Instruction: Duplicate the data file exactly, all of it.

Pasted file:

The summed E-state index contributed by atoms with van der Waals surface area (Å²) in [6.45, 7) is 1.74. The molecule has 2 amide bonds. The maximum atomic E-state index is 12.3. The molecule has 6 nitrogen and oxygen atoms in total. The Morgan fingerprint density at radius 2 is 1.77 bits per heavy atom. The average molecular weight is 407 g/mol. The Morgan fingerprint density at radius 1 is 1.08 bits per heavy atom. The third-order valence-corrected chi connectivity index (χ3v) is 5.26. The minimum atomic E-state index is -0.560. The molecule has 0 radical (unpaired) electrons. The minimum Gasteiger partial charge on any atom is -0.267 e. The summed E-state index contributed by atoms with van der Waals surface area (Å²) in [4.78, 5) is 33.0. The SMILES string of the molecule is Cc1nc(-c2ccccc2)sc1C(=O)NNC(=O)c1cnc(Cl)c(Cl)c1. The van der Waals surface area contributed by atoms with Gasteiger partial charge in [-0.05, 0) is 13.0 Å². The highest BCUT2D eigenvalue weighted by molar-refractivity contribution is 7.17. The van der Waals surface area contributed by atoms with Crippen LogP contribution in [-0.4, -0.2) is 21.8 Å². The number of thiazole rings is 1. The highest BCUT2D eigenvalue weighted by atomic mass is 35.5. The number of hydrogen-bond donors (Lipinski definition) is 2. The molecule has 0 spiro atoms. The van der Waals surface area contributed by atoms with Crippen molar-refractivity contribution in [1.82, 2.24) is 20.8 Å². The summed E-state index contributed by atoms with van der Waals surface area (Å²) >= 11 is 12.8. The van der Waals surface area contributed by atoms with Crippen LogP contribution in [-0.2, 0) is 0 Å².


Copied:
The summed E-state index contributed by atoms with van der Waals surface area (Å²) in [6.45, 7) is 1.74. The molecule has 2 amide bonds. The maximum atomic E-state index is 12.3. The molecule has 6 nitrogen and oxygen atoms in total. The Morgan fingerprint density at radius 2 is 1.77 bits per heavy atom. The average molecular weight is 407 g/mol. The Morgan fingerprint density at radius 1 is 1.08 bits per heavy atom. The third-order valence-corrected chi connectivity index (χ3v) is 5.26. The minimum atomic E-state index is -0.560. The molecule has 0 radical (unpaired) electrons. The minimum Gasteiger partial charge on any atom is -0.267 e. The summed E-state index contributed by atoms with van der Waals surface area (Å²) in [4.78, 5) is 33.0. The SMILES string of the molecule is Cc1nc(-c2ccccc2)sc1C(=O)NNC(=O)c1cnc(Cl)c(Cl)c1. The van der Waals surface area contributed by atoms with Gasteiger partial charge in [-0.05, 0) is 13.0 Å². The highest BCUT2D eigenvalue weighted by molar-refractivity contribution is 7.17. The van der Waals surface area contributed by atoms with Crippen LogP contribution in [-0.4, -0.2) is 21.8 Å². The number of thiazole rings is 1. The highest BCUT2D eigenvalue weighted by atomic mass is 35.5. The number of hydrogen-bond donors (Lipinski definition) is 2. The molecule has 0 spiro atoms. The van der Waals surface area contributed by atoms with Crippen molar-refractivity contribution in [1.82, 2.24) is 20.8 Å². The summed E-state index contributed by atoms with van der Waals surface area (Å²) >= 11 is 12.8. The van der Waals surface area contributed by atoms with Crippen LogP contribution in [-0.2, 0) is 0 Å².